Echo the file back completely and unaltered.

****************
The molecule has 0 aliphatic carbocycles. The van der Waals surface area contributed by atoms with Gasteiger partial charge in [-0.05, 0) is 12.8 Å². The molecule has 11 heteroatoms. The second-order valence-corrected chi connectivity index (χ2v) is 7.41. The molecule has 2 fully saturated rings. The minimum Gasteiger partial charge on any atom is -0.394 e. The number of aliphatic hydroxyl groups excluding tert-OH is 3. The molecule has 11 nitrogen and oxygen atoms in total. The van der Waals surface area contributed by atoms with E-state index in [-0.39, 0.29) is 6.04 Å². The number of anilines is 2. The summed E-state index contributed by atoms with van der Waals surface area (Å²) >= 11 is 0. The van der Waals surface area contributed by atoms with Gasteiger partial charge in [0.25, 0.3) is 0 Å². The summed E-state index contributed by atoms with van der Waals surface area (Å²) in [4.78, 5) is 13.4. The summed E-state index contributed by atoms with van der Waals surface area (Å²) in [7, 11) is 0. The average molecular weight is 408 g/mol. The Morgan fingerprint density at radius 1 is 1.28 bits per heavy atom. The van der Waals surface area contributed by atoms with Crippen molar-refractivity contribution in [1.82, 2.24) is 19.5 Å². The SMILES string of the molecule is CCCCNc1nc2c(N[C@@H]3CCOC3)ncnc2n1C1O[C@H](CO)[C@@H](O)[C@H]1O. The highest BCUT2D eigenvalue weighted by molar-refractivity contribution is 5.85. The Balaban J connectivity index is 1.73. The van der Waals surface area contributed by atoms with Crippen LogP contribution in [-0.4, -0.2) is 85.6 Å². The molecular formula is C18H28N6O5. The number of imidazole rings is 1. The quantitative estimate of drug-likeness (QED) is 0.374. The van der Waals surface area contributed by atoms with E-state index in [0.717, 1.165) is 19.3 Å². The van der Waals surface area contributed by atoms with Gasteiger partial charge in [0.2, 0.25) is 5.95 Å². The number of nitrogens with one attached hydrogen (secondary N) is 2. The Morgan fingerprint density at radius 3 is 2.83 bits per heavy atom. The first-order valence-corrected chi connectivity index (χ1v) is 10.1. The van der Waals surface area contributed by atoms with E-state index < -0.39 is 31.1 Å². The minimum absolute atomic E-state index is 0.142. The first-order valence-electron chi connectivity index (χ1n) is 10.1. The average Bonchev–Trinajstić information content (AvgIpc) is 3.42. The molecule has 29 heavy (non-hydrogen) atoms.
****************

The molecule has 0 aliphatic carbocycles. The van der Waals surface area contributed by atoms with Gasteiger partial charge in [-0.05, 0) is 12.8 Å². The molecule has 11 heteroatoms. The second-order valence-corrected chi connectivity index (χ2v) is 7.41. The molecule has 2 fully saturated rings. The minimum Gasteiger partial charge on any atom is -0.394 e. The number of aliphatic hydroxyl groups excluding tert-OH is 3. The molecule has 11 nitrogen and oxygen atoms in total. The van der Waals surface area contributed by atoms with E-state index in [-0.39, 0.29) is 6.04 Å². The number of anilines is 2. The summed E-state index contributed by atoms with van der Waals surface area (Å²) >= 11 is 0. The van der Waals surface area contributed by atoms with Gasteiger partial charge in [0.25, 0.3) is 0 Å². The summed E-state index contributed by atoms with van der Waals surface area (Å²) in [4.78, 5) is 13.4. The summed E-state index contributed by atoms with van der Waals surface area (Å²) in [7, 11) is 0. The average molecular weight is 408 g/mol. The Morgan fingerprint density at radius 1 is 1.28 bits per heavy atom. The van der Waals surface area contributed by atoms with Crippen molar-refractivity contribution in [1.82, 2.24) is 19.5 Å². The SMILES string of the molecule is CCCCNc1nc2c(N[C@@H]3CCOC3)ncnc2n1C1O[C@H](CO)[C@@H](O)[C@H]1O. The highest BCUT2D eigenvalue weighted by molar-refractivity contribution is 5.85. The Balaban J connectivity index is 1.73. The van der Waals surface area contributed by atoms with Crippen LogP contribution in [-0.4, -0.2) is 85.6 Å². The molecular formula is C18H28N6O5. The number of imidazole rings is 1. The quantitative estimate of drug-likeness (QED) is 0.374. The van der Waals surface area contributed by atoms with E-state index in [0.717, 1.165) is 19.3 Å². The van der Waals surface area contributed by atoms with Gasteiger partial charge in [0.2, 0.25) is 5.95 Å². The number of nitrogens with one attached hydrogen (secondary N) is 2. The Morgan fingerprint density at radius 3 is 2.83 bits per heavy atom. The first-order valence-corrected chi connectivity index (χ1v) is 10.1. The van der Waals surface area contributed by atoms with E-state index < -0.39 is 31.1 Å². The minimum absolute atomic E-state index is 0.142. The first-order valence-electron chi connectivity index (χ1n) is 10.1. The average Bonchev–Trinajstić information content (AvgIpc) is 3.42. The molecule has 29 heavy (non-hydrogen) atoms.